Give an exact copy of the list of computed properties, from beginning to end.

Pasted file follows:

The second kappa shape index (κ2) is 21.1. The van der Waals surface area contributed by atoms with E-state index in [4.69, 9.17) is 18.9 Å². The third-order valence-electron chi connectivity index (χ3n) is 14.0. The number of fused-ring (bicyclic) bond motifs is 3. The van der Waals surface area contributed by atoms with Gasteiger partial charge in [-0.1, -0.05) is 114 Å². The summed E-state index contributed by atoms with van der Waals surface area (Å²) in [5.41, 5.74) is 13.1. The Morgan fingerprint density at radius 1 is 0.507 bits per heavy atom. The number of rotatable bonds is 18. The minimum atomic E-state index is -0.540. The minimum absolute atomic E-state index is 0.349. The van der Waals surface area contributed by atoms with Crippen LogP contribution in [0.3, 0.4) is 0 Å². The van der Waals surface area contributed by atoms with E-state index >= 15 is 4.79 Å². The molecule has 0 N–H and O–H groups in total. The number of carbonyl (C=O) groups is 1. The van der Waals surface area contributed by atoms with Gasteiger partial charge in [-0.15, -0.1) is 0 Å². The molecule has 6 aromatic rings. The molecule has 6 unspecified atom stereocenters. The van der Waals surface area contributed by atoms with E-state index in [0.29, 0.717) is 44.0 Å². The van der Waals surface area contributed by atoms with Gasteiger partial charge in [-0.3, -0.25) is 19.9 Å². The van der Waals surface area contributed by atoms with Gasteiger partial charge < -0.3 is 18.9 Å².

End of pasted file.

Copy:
The second kappa shape index (κ2) is 21.1. The van der Waals surface area contributed by atoms with E-state index in [4.69, 9.17) is 18.9 Å². The third-order valence-electron chi connectivity index (χ3n) is 14.0. The number of fused-ring (bicyclic) bond motifs is 3. The van der Waals surface area contributed by atoms with Gasteiger partial charge in [-0.1, -0.05) is 114 Å². The summed E-state index contributed by atoms with van der Waals surface area (Å²) in [5.41, 5.74) is 13.1. The Morgan fingerprint density at radius 1 is 0.507 bits per heavy atom. The number of rotatable bonds is 18. The minimum atomic E-state index is -0.540. The minimum absolute atomic E-state index is 0.349. The van der Waals surface area contributed by atoms with Crippen LogP contribution in [0.3, 0.4) is 0 Å². The van der Waals surface area contributed by atoms with E-state index >= 15 is 4.79 Å². The molecule has 0 N–H and O–H groups in total. The number of carbonyl (C=O) groups is 1. The van der Waals surface area contributed by atoms with Gasteiger partial charge in [-0.15, -0.1) is 0 Å². The molecule has 6 aromatic rings. The molecule has 6 unspecified atom stereocenters. The van der Waals surface area contributed by atoms with E-state index in [0.29, 0.717) is 44.0 Å². The van der Waals surface area contributed by atoms with Gasteiger partial charge in [-0.3, -0.25) is 19.9 Å². The van der Waals surface area contributed by atoms with Gasteiger partial charge < -0.3 is 18.9 Å².